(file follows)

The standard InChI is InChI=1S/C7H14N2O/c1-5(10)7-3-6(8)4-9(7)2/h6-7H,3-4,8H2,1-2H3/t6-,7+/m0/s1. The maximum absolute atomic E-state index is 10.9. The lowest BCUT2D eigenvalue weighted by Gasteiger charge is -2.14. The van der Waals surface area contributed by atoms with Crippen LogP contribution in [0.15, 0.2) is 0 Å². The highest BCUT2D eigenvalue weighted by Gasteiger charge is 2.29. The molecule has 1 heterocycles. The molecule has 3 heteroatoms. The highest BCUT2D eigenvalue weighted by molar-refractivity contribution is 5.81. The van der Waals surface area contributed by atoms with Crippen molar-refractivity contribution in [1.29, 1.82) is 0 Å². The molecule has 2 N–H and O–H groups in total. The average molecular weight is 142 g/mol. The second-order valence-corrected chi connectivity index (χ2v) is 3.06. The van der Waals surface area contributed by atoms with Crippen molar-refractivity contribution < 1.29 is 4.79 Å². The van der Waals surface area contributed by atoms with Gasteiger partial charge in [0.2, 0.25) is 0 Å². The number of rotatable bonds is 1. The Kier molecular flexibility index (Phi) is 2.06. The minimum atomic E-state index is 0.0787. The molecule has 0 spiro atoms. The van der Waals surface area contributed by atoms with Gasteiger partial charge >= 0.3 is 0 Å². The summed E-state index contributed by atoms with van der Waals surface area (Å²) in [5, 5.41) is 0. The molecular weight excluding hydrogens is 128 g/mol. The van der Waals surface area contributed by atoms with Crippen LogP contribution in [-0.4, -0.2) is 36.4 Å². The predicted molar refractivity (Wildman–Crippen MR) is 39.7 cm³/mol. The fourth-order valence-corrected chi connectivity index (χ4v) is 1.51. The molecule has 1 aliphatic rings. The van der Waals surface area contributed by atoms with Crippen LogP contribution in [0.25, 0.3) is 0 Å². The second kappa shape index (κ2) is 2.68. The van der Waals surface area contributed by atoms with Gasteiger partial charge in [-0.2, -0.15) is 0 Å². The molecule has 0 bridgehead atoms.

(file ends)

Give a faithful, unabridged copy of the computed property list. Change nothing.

The standard InChI is InChI=1S/C7H14N2O/c1-5(10)7-3-6(8)4-9(7)2/h6-7H,3-4,8H2,1-2H3/t6-,7+/m0/s1. The maximum absolute atomic E-state index is 10.9. The lowest BCUT2D eigenvalue weighted by Gasteiger charge is -2.14. The van der Waals surface area contributed by atoms with Crippen LogP contribution in [0.15, 0.2) is 0 Å². The highest BCUT2D eigenvalue weighted by Gasteiger charge is 2.29. The molecule has 1 heterocycles. The molecule has 3 heteroatoms. The highest BCUT2D eigenvalue weighted by molar-refractivity contribution is 5.81. The van der Waals surface area contributed by atoms with Crippen molar-refractivity contribution in [1.29, 1.82) is 0 Å². The molecule has 2 N–H and O–H groups in total. The average molecular weight is 142 g/mol. The second-order valence-corrected chi connectivity index (χ2v) is 3.06. The van der Waals surface area contributed by atoms with Crippen molar-refractivity contribution < 1.29 is 4.79 Å². The van der Waals surface area contributed by atoms with Gasteiger partial charge in [0.2, 0.25) is 0 Å². The number of rotatable bonds is 1. The Kier molecular flexibility index (Phi) is 2.06. The minimum atomic E-state index is 0.0787. The molecule has 0 spiro atoms. The van der Waals surface area contributed by atoms with Gasteiger partial charge >= 0.3 is 0 Å². The summed E-state index contributed by atoms with van der Waals surface area (Å²) in [5, 5.41) is 0. The molecular weight excluding hydrogens is 128 g/mol. The van der Waals surface area contributed by atoms with Crippen LogP contribution in [-0.4, -0.2) is 36.4 Å². The predicted molar refractivity (Wildman–Crippen MR) is 39.7 cm³/mol. The fourth-order valence-corrected chi connectivity index (χ4v) is 1.51. The molecule has 1 aliphatic rings. The van der Waals surface area contributed by atoms with Crippen LogP contribution in [0.25, 0.3) is 0 Å². The second kappa shape index (κ2) is 2.68. The van der Waals surface area contributed by atoms with Gasteiger partial charge in [-0.2, -0.15) is 0 Å². The molecule has 0 bridgehead atoms.